Warzone bloggers: how IT is changing communication in conflict

The CARE Three Peaks Challenge, in association with Computer Weekly, is looking for IT teams who are keen to do something different.

The CARE Three Peaks Challenge, in association with Computer Weekly, is looking for IT teams who are keen to do something different.

Development charity CARE International is giving IT staff the opportunity to take on one of the UK's toughest physical challenges - climbing the UK's three highest mountains in 24 hours.

Computer Weekly has teamed up with the charity to find those willing to take on the task, and raise money for a good cause in the process.

Teams who are already signed up to the trek say training and fundraising for the event is fun and great for team building.

CARE International has good reason for increasing links with the IT community, as the charity extends its use of technology in its development and aid work.

War and blogging

Blogging is playing an increasingly important part in communication from warzones. The medium allows civilians and aid workers to tell the world what is going on in areas that journalists often cannot get to.

Jawad Harb works for CARE and lives in Rafah, Gaza in an apartment block with his wife and three children. He blogged throughout the recent conflict, and used his generator to power his internet connection when the electricity cut off. He says airstrikes were usually the spark that jumpstarted him to write the first words of a post, saying, "I wanted to use my voice to represent the voiceless people during the war. I wrote my first blog after a conversation I had with my 15-year-old daughter. I was trying to calm her down, and told her the situation was temporary. She replied, 'Dad, it's temporary forever.' After this, my blogging developed."

Harb used blogging to help him communicate the message that the war needed to end as "civilians, particularly innocent children, were being killed".

He says blogging from civilians plugs the gaps in communication that politicians often leave. "People here, in general, believe that politicians are not able to conduct the proper message to the world, and that blogs will do better in this regard than political debates."

The aid worker predicts that the increasing ubiquity of blogging means the medium will become more important in conflict. "I believe blogging will continue to be an important part of conflict it represents people's desires and ability to communicate. And the best part about blogging is that people always find someone who sums it up - whatever it is - better than they ever could."

Blogging's interactive style also helped Harb, who was one of just a handful of bloggers in Gaza who managed to tell the outside world what the conflict was like for them.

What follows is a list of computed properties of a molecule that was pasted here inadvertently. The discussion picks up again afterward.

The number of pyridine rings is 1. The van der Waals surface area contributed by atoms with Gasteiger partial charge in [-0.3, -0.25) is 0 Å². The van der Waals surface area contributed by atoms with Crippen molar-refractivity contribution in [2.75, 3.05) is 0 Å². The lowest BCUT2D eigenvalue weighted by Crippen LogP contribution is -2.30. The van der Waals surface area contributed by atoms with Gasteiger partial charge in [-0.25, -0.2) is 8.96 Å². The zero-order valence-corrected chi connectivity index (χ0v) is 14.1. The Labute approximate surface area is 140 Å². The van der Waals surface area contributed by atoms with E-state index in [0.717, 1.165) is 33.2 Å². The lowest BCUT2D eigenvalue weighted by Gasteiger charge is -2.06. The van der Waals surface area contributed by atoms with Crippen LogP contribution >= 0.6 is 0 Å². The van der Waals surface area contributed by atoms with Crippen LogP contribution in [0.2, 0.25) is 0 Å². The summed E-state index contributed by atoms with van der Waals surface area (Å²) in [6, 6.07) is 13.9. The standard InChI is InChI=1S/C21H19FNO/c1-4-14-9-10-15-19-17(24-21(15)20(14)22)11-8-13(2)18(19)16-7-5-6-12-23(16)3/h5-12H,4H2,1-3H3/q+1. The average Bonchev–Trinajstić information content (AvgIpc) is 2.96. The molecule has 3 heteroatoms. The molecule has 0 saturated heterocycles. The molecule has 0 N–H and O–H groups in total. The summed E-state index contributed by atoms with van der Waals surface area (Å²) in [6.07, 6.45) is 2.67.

"The best part about blog writing is getting a reaction," he says. "I had aspirations when I started that the communication it enabled would flow both ways. I look for reaction and comments on my posts, and when I get them I feel I am doing something worthwhile."

Harb's blog attracted plenty of media attention and he was interviewed by The Guardian, The Washington Post, CNN and Time magazine.

He said the whole exercise helped him to get an idea of what people outside of Gaza felt, and gain emotional support.

Getting involved

The team at IT company Ixion Holdings has already signed up to support CARE's development work, and team leader Chris Adams said those involved are gaining a real sense of achievement in completing such a difficult challenge.

The team has weekly meetings to make sure everyone is training, and they already have £2000 towards their £6,000 fundraising target.

To raise the money, the team is asking the company's suppliers to visit its Just Giving page. It is also offering sponsorship opportunities, organising a raffle and a company bowling night to bring in funds.

He said, "It is a great opportunity to complete a well rounded team-building event, along with raising funds for charity."

The challenge

The 2009 CARE 3 Peaks Challenge will see teams taking on the three highest peaks in Scotland (Ben Nevis, 1,334m), England (Scafell Pike, 978m) and Wales (Snowdon, 1,085m) in the target time of 24 hours.

At the end of the weekend there will be a well-deserved celebratory dinner and awards, followed by a party for those who still have the energy. The event combines team-building among colleagues and networking across the industry with the overall aim of raising money for an important cause.

How to enter

The CARE 3 Peaks Challenge, scheduled for the weekend of 13-14 June 2009, is open exclusively to corporate teams of professionals from the IT sector. If you and your colleagues have what it takes, visit the CARE Challenge website to register your team. Alternatively, call the CARE Challenge team on 020 7934 9470.

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